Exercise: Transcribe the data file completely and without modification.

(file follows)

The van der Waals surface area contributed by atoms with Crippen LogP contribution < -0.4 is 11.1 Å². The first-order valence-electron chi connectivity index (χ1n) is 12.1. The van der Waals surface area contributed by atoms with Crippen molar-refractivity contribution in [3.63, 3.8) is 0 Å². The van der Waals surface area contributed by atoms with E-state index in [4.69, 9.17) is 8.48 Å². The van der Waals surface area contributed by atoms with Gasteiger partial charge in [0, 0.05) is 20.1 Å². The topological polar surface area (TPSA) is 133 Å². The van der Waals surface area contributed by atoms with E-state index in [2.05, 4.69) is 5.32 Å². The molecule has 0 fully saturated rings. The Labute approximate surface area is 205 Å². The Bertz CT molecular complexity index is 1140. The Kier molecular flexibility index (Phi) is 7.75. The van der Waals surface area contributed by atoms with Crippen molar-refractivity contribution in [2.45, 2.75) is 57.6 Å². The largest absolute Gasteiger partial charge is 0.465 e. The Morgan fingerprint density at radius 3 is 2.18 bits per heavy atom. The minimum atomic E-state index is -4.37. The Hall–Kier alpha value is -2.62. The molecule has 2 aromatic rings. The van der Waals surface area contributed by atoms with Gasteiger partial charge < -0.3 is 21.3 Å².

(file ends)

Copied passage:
The van der Waals surface area contributed by atoms with Crippen LogP contribution < -0.4 is 11.1 Å². The first-order valence-electron chi connectivity index (χ1n) is 12.1. The van der Waals surface area contributed by atoms with Crippen molar-refractivity contribution in [3.63, 3.8) is 0 Å². The van der Waals surface area contributed by atoms with E-state index in [4.69, 9.17) is 8.48 Å². The van der Waals surface area contributed by atoms with Gasteiger partial charge in [0, 0.05) is 20.1 Å². The topological polar surface area (TPSA) is 133 Å². The van der Waals surface area contributed by atoms with E-state index in [2.05, 4.69) is 5.32 Å². The molecule has 0 fully saturated rings. The Labute approximate surface area is 205 Å². The Bertz CT molecular complexity index is 1140. The Kier molecular flexibility index (Phi) is 7.75. The van der Waals surface area contributed by atoms with Crippen molar-refractivity contribution in [2.45, 2.75) is 57.6 Å². The largest absolute Gasteiger partial charge is 0.465 e. The Morgan fingerprint density at radius 3 is 2.18 bits per heavy atom. The minimum atomic E-state index is -4.37. The Hall–Kier alpha value is -2.62. The molecule has 2 aromatic rings. The van der Waals surface area contributed by atoms with Gasteiger partial charge < -0.3 is 21.3 Å².